Growing diversity brings up new issues in Naperville schools
By Susan Frick Carlman email@example.com November 27, 2012 10:30PM
Loren Brown receives her diploma during the Naperville Central class of 2012 commencement ceremony at Naperville Central High School in Naperville, Ill., on Monday, May 21, 2012. | Corey R. Minkanic~For Sun-Times Media
Updated: December 29, 2012 6:02AM
For all the shift Naperville is seeing in its ethnic and racial makeup, many of the kids making their way through the school hallways still don’t see a lot of faces that look like their own. Administrators acknowledge the inequities and are taking steps to address them. Meanwhile, parent groups and students are evolving in their own ways.
The city’s configuration of national roots has broadened notably, as the newest U.S. Census figures show. The 2010 polling found 35,321 residents, about 25 percent of the population, identify themselves as black, Asian or Hispanic. A decade earlier, census data had found 83 percent of the city’s residents were Caucasians whose primary language is English.
The student population has diversified to an even greater degree, bringing effects of its own — although the change hasn’t had the same impact as the diversity boom seen in some nearby cities. In areas around Aurora and Elgin, some schools in the past couple of years have had minorities shift to majorities.
Naperville School District 203 authorities recently ruled out a proposal to adjust the barometers for determination of academic success on standardized tests on the basis of students’ race, but the school system is taking other measures to ensure the playing field is as level as they can make it. The district is updating its diversity plan, and a survey slated for early 2013 will assess students’ and staff’s views of how its minority populations are treated.
At Naperville North High School, nearly one in three students is Hispanic, Asian or African American. A decade ago, three out of four students were white. At Naperville Central, white students comprised 86.5 percent of the learners in 2001, and by 2012, the majority had declined to 74.7 percent. The school’s total head count increased by 109 over the time frame, and with it the number of Hispanic students grew by 104, totaling 144, according to figures recently released by the Illinois State Board of Education.
At Waubonsie Valley High School in Indian Prairie District 204, non-Caucasian students made up nearly 44 percent of the student population last year, ISBE records show, while in 2001 the segment was less than 24 percent. Neuqua Valley High School’s minority populations saw similar gains over the period. The growth there was strongest among Asian students, rising from 9 percent to more than 17 percent as the segment of white students fell from 82 percent to less than 68 percent. The black and Hispanic populations also grew, though those increases were more modest.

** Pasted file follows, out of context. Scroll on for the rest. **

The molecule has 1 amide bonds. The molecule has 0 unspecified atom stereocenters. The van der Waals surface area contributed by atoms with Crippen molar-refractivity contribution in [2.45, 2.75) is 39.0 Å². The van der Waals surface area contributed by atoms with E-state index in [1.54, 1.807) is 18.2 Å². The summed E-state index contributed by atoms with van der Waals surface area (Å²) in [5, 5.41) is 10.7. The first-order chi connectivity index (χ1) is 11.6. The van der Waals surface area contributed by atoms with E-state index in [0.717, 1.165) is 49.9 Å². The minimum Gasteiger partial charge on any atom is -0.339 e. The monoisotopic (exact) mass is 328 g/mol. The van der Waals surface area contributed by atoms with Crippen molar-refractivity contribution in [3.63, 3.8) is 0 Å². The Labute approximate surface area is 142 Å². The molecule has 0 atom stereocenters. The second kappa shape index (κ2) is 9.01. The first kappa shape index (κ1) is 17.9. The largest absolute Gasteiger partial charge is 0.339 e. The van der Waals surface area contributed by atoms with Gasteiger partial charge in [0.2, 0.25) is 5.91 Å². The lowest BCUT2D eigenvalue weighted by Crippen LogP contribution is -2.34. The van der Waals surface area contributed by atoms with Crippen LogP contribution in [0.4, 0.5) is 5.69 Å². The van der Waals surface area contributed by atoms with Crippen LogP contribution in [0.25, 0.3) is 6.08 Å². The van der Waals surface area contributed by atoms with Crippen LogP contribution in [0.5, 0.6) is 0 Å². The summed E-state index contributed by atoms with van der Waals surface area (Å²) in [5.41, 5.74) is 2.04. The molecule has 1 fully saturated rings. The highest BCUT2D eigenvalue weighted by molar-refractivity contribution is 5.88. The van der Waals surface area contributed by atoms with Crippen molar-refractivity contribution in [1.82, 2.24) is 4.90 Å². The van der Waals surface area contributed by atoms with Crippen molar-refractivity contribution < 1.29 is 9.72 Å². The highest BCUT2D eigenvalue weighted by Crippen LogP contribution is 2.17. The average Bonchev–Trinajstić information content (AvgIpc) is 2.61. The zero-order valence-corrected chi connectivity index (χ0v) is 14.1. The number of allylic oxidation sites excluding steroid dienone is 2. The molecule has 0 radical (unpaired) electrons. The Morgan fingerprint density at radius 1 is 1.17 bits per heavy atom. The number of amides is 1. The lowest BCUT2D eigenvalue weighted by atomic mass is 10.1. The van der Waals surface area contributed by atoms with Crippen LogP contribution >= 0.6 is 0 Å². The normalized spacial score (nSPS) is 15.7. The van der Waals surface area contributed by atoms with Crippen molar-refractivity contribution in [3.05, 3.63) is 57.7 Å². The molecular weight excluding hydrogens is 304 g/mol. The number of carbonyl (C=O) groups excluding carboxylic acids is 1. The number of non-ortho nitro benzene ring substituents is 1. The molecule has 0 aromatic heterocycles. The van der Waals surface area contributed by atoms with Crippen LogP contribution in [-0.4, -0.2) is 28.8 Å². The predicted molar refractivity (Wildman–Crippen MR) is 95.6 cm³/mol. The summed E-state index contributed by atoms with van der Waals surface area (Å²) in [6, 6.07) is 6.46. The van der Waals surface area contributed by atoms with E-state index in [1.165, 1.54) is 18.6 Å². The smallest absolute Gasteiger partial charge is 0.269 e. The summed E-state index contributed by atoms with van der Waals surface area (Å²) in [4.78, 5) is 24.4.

Kermit Eby, a longtime member of the Naperville North’s humanities faculty, was there when the Spectrum Club began in 1991, with a generalized focus on multicultural awareness. He said a balkanization began about a decade ago that splintered Spectrum into today’s array of culture clubs, now encompassing the Indian Students Association, Muslim Students Association and other niche groups.
The three high schools in Indian Prairie District 204 also are broadening their cultural foundations. Each has extracurricular organizations for black and Asian students, and two out of three have groups for Hispanic, Indian and Muslim teens.
Notwithstanding the culture-focused entities, students yearn for a distinct identity. Even in the Spectrum Club’s early days at Naperville North, for example, segments of the club took steps to help the school community understand that not all Spanish-speaking students are cut from the same bolt of cloth.
Nor, of course, are other students of color identified with specific races.
Eby noted that a significant number of black students have come to the school from Chicago’s poorer neighborhoods over the past decade. Differences quickly surface, he said, among students visiting the school or newly relocated to the community and those who have always lived in Naperville.
“When the kids from the city talk to the kids from here, they see a real disconnect,” he said. “And they say, ‘You know, this is not a game.’”
It’s a conversation distinctly familiar to some of the African American students at North. They’re often asked by people they have just met which part of Chicago they come from.
“That’s the first thing they say,” said senior Erik Molin.
“They’ll say, ‘If you’re from the South Side, why do you talk white?’” added E’lashae Scott, also a senior.
Kesha Baker said when she and her family moved to Naperville two years ago, she noticed a certain sameness.
“I thought, ‘This is not very diverse. There’s not a lot of black people,” said the North senior, who at first took to sitting alone in the cafeteria during lunch. “I just kind of kept in my little shell.”
Friendships did develop, but Baker could easily pick out the African American kids who until recently had been city dwellers.
“They fit that old stereotype. They were sort of ignorant,” she said. “I thought, ‘I don’t want to appear ignorant.’”
Molin is usually not fazed by being a student of color; he’s pretty used to it. He and his family moved to Naperville from Ann Arbor, Mich., when he was in seventh grade. If there was ostracism, he no longer feels its sting. Most of his friends are Caucasian, he said, and he’s grown comfortable being a half black, half Hispanic kid among them.
“I’ve been deemed the whitest black person my friends know,” he said.